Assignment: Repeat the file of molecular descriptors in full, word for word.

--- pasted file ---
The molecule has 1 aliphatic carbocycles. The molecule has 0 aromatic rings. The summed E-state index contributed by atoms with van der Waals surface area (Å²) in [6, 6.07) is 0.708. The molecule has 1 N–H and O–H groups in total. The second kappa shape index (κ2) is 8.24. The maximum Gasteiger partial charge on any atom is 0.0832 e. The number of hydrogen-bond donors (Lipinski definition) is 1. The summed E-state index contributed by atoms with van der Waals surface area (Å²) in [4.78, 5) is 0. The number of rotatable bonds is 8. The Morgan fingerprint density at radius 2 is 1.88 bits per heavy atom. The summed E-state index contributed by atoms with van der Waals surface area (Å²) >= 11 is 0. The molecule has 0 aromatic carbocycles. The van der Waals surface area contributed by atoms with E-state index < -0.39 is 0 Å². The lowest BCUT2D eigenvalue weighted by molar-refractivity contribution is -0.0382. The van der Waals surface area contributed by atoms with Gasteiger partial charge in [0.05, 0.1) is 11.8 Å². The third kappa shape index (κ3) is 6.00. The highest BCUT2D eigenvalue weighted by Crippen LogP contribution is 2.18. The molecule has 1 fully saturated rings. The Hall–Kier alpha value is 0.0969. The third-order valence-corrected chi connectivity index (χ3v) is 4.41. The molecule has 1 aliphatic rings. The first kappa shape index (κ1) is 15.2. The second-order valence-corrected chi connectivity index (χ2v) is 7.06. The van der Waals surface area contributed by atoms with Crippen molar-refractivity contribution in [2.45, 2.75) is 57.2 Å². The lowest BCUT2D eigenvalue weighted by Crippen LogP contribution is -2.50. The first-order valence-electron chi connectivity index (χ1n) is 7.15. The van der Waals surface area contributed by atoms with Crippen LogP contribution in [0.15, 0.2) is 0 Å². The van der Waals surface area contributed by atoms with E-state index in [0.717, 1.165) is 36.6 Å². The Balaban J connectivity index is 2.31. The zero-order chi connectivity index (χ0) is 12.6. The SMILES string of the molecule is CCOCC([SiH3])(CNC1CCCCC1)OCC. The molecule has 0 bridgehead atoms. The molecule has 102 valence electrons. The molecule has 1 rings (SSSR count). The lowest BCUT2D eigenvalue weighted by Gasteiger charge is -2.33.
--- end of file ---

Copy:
The molecule has 1 aliphatic carbocycles. The molecule has 0 aromatic rings. The summed E-state index contributed by atoms with van der Waals surface area (Å²) in [6, 6.07) is 0.708. The molecule has 1 N–H and O–H groups in total. The second kappa shape index (κ2) is 8.24. The maximum Gasteiger partial charge on any atom is 0.0832 e. The number of hydrogen-bond donors (Lipinski definition) is 1. The summed E-state index contributed by atoms with van der Waals surface area (Å²) in [4.78, 5) is 0. The number of rotatable bonds is 8. The Morgan fingerprint density at radius 2 is 1.88 bits per heavy atom. The summed E-state index contributed by atoms with van der Waals surface area (Å²) >= 11 is 0. The molecule has 0 aromatic carbocycles. The van der Waals surface area contributed by atoms with E-state index < -0.39 is 0 Å². The lowest BCUT2D eigenvalue weighted by molar-refractivity contribution is -0.0382. The van der Waals surface area contributed by atoms with Gasteiger partial charge in [0.05, 0.1) is 11.8 Å². The third kappa shape index (κ3) is 6.00. The highest BCUT2D eigenvalue weighted by Crippen LogP contribution is 2.18. The molecule has 1 fully saturated rings. The Hall–Kier alpha value is 0.0969. The third-order valence-corrected chi connectivity index (χ3v) is 4.41. The molecule has 1 aliphatic rings. The first kappa shape index (κ1) is 15.2. The second-order valence-corrected chi connectivity index (χ2v) is 7.06. The van der Waals surface area contributed by atoms with Crippen molar-refractivity contribution in [2.45, 2.75) is 57.2 Å². The lowest BCUT2D eigenvalue weighted by Crippen LogP contribution is -2.50. The first-order valence-electron chi connectivity index (χ1n) is 7.15. The van der Waals surface area contributed by atoms with Crippen LogP contribution in [0.15, 0.2) is 0 Å². The van der Waals surface area contributed by atoms with E-state index in [0.717, 1.165) is 36.6 Å². The Balaban J connectivity index is 2.31. The zero-order chi connectivity index (χ0) is 12.6. The SMILES string of the molecule is CCOCC([SiH3])(CNC1CCCCC1)OCC. The molecule has 0 bridgehead atoms. The molecule has 102 valence electrons. The molecule has 1 rings (SSSR count). The lowest BCUT2D eigenvalue weighted by Gasteiger charge is -2.33.